Why Study Astrobiology?

Why Study Astrobiology?

Astrobiology is not immediately useful, like cancer research or oil prospecting.

And it is expensive – the space telescopes needed to discover and characterise exoplanets, and the spacecraft that land on Mars, cost billions of dollars. So why do it?

For me, there are three reasons.

1 – No-one knows what is useful. In the 1960s a group of microbiologists went exploring for microorganisms that could live in the hot springs ay Yellowstone (where I went seeking smelly chemistry 50 years later). They were interested in the question of just how hot an environment could be before it became uninhabitable by anything. The previous record for heat-tolerance was about 60oC, but they found a bacterium which could grow at 79oC.

They called it Thermus acquaticus, literally “hot water bug”. The only use they suggested for it was to trace how clean hot water pipes were. A decade later an enyzme called Taq polymerase was isolated in the bug that was the basis of the Polymerase Chain Reaction (PCR). Among a huge number of applications, including cheap genome sequencing, PCR was the basis of the first coronavirus tests. Because of Taq polymerase based PCR, the virus’ sequence was determined weeks (not years) after it was identified, and a test for SARS-Cov-2 was developed days (not months) after that sequence was available.

None of this was even faintly forseeable when Thermus acquaticus was discovered. So why did they discover it? Because the maximum temperature for life is a a puzzle, and scientists like to solve puzzles. In 1960 no-one had any idea this was in the future. That is the point of research. Demanding that everything be ‘applied’ or ‘useful’ is self-defeating. I cannot believe that finding out more about the fundamental nature of life will not be useful one day. We just have no idea how useful, or how it might be useful, or when.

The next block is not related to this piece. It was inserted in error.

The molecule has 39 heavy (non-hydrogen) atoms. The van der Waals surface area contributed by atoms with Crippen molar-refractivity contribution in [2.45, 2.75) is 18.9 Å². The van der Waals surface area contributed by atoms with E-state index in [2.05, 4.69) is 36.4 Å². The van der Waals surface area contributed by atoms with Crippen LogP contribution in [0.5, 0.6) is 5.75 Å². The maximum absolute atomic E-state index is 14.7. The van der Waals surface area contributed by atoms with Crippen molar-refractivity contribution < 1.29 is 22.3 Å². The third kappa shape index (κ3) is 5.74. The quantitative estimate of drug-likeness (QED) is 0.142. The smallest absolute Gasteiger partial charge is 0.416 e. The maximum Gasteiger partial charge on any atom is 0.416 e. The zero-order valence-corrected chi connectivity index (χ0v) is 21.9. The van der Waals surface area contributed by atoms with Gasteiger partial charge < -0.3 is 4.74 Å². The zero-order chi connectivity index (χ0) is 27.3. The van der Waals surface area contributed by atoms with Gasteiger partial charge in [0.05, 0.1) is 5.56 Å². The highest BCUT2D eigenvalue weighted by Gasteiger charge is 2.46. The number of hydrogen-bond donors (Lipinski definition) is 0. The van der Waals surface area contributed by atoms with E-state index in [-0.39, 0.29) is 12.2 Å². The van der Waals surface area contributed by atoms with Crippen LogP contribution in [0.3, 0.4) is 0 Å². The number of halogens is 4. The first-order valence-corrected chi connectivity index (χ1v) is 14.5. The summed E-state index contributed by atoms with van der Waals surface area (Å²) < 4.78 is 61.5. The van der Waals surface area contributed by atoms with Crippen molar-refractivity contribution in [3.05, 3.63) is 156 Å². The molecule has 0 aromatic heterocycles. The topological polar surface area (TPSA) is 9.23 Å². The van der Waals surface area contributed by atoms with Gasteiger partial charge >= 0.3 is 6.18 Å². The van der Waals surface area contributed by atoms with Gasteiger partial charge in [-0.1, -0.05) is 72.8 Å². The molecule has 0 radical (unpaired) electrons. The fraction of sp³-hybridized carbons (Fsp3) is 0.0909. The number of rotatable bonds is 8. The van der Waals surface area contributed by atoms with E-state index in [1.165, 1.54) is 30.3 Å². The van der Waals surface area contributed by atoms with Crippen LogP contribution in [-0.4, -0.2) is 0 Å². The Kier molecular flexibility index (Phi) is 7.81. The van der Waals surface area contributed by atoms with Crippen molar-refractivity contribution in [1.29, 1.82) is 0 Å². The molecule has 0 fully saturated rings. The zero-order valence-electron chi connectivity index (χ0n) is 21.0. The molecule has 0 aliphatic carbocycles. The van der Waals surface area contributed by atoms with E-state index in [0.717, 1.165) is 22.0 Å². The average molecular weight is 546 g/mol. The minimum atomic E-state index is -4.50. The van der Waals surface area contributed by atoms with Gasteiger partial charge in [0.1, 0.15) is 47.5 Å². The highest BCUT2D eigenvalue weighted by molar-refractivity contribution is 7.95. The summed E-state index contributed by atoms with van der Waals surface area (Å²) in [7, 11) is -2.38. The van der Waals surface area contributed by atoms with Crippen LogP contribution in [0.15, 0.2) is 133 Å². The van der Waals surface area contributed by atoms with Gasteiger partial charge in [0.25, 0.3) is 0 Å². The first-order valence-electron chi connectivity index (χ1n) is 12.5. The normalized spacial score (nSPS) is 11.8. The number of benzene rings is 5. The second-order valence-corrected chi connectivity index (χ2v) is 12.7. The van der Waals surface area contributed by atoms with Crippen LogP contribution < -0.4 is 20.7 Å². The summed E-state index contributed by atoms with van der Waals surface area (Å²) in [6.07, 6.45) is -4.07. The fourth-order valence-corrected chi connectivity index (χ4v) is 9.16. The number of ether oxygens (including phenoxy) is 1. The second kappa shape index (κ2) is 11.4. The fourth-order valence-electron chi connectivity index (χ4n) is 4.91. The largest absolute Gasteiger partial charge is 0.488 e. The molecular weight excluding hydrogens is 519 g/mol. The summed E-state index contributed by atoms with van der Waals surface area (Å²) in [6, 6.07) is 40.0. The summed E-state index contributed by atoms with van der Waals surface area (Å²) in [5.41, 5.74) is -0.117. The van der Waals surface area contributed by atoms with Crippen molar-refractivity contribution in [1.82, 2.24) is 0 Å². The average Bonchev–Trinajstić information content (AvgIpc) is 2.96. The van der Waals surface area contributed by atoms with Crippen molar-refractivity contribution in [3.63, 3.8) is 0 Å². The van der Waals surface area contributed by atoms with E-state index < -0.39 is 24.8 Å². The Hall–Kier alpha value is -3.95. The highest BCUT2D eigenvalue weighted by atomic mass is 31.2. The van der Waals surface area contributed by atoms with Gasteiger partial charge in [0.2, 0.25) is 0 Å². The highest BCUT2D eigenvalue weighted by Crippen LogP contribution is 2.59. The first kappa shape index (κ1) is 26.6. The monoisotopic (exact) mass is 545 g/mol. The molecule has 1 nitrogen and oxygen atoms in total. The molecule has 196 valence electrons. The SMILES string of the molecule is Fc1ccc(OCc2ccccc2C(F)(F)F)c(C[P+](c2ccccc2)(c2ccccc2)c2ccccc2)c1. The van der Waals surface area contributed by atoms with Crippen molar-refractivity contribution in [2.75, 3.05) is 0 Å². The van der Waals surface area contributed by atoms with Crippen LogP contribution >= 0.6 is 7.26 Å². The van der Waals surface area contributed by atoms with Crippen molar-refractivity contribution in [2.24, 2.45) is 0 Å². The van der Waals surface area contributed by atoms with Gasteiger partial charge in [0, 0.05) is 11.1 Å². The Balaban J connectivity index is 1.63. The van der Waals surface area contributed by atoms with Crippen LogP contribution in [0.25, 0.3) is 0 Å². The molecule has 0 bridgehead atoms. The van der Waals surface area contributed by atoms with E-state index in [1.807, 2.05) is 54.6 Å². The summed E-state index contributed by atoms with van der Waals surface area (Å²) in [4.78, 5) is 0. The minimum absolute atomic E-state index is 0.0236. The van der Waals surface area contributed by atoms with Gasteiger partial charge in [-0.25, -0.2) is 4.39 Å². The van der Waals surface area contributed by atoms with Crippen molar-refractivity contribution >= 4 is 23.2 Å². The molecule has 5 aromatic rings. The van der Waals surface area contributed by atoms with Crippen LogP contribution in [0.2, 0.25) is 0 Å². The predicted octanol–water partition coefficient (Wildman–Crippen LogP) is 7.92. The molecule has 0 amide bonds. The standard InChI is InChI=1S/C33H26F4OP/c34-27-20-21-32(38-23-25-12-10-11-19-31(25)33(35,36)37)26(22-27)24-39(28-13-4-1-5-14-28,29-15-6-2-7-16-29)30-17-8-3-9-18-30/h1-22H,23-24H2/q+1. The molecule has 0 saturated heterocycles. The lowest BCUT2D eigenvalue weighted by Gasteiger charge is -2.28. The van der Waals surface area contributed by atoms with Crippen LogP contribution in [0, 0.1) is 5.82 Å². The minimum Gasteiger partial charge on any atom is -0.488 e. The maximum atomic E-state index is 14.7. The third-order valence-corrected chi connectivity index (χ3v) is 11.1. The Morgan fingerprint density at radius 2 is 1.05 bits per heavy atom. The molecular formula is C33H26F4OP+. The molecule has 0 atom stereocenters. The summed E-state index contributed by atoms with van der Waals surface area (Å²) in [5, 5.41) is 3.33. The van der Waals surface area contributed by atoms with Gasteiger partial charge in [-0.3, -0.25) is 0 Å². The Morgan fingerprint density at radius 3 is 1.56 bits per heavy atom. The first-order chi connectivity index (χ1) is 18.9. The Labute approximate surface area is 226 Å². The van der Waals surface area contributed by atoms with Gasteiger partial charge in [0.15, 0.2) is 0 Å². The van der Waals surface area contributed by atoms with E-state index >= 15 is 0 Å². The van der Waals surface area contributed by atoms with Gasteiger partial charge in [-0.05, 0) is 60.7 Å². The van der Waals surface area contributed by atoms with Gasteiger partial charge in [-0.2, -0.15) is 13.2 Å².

2 – People want to know. I used to travel a lot on business for biotechnology companies, and the people I met were politely bored by my descriptions of what I did. Now I travel on astrobiology, and consider myself lucky if I escape a 10 minute discussion of life on other worlds with every taxi driver, INS agent, hotel receptionist or shopkeeper that I mention the subject to. (And I am happy to spend that 10 minutes, if I have it to spare.) This is something people want to know. And as they are paying the taxes that pay for it, I think they should have a say.

3 – Lastly, and the reason for the popular excitement about astrobiology, is that it is important. Not ‘cure cancer’ important, but ‘who the heck am I?’ important. We want to know if there are others out there, whether life is a freakish accident or a natural consequence of geology, whether we are alone as self-aware beings or whether the universe teams with complex life. Is our galaxy the galaxy of Star Trek (humans on top), of Babylon Five (humans in the middle) or of Asimov’s Foundation (only us humans here, boss)? Many people do not care. The eternal verities do not mean much when you are starving, or being shot and bombed. But many do. We hope we can contribute to their quest.